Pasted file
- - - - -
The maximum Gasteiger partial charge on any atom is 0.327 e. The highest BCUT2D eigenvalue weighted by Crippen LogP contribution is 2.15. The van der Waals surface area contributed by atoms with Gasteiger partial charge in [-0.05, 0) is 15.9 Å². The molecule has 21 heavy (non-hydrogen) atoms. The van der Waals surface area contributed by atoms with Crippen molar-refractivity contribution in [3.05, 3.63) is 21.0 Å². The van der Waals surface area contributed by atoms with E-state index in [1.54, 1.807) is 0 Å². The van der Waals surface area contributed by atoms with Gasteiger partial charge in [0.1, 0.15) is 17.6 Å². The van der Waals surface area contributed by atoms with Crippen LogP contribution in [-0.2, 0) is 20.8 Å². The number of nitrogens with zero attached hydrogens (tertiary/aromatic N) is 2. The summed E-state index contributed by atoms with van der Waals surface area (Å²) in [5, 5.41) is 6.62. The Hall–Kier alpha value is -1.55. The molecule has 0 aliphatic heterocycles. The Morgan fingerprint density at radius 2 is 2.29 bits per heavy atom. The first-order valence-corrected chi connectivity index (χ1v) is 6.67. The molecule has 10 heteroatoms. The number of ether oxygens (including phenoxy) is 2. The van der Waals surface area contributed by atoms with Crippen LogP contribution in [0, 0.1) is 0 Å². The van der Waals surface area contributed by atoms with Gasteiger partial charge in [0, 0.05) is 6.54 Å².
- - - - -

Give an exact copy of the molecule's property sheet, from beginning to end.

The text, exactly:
The maximum Gasteiger partial charge on any atom is 0.327 e. The highest BCUT2D eigenvalue weighted by Crippen LogP contribution is 2.15. The van der Waals surface area contributed by atoms with Gasteiger partial charge in [-0.05, 0) is 15.9 Å². The molecule has 21 heavy (non-hydrogen) atoms. The van der Waals surface area contributed by atoms with Crippen molar-refractivity contribution in [3.05, 3.63) is 21.0 Å². The van der Waals surface area contributed by atoms with E-state index in [1.54, 1.807) is 0 Å². The van der Waals surface area contributed by atoms with Gasteiger partial charge in [0.1, 0.15) is 17.6 Å². The van der Waals surface area contributed by atoms with Crippen LogP contribution in [-0.2, 0) is 20.8 Å². The number of nitrogens with zero attached hydrogens (tertiary/aromatic N) is 2. The summed E-state index contributed by atoms with van der Waals surface area (Å²) in [5, 5.41) is 6.62. The Hall–Kier alpha value is -1.55. The molecule has 0 aliphatic heterocycles. The Morgan fingerprint density at radius 2 is 2.29 bits per heavy atom. The first-order valence-corrected chi connectivity index (χ1v) is 6.67. The molecule has 10 heteroatoms. The number of ether oxygens (including phenoxy) is 2. The van der Waals surface area contributed by atoms with Crippen LogP contribution in [0, 0.1) is 0 Å². The van der Waals surface area contributed by atoms with Gasteiger partial charge in [0, 0.05) is 6.54 Å².